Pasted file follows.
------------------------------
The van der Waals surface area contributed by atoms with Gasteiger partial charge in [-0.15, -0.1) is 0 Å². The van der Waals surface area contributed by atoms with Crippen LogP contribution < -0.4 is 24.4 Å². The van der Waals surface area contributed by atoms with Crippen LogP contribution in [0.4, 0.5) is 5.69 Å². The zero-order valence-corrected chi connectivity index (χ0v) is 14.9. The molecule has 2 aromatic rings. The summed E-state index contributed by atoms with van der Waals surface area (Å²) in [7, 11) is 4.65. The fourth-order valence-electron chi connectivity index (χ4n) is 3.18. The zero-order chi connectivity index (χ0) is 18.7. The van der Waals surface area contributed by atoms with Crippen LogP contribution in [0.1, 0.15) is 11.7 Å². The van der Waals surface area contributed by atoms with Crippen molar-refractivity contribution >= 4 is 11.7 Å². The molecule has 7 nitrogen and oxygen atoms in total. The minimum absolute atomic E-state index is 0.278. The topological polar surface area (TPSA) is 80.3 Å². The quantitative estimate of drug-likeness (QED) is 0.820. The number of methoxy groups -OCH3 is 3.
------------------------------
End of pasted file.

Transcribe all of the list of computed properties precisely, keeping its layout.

The van der Waals surface area contributed by atoms with Gasteiger partial charge in [-0.15, -0.1) is 0 Å². The van der Waals surface area contributed by atoms with Crippen LogP contribution < -0.4 is 24.4 Å². The van der Waals surface area contributed by atoms with Crippen LogP contribution in [0.4, 0.5) is 5.69 Å². The zero-order valence-corrected chi connectivity index (χ0v) is 14.9. The molecule has 2 aromatic rings. The summed E-state index contributed by atoms with van der Waals surface area (Å²) in [7, 11) is 4.65. The fourth-order valence-electron chi connectivity index (χ4n) is 3.18. The zero-order chi connectivity index (χ0) is 18.7. The van der Waals surface area contributed by atoms with Crippen LogP contribution in [0.1, 0.15) is 11.7 Å². The van der Waals surface area contributed by atoms with Crippen molar-refractivity contribution >= 4 is 11.7 Å². The molecule has 7 nitrogen and oxygen atoms in total. The minimum absolute atomic E-state index is 0.278. The topological polar surface area (TPSA) is 80.3 Å². The quantitative estimate of drug-likeness (QED) is 0.820. The number of methoxy groups -OCH3 is 3.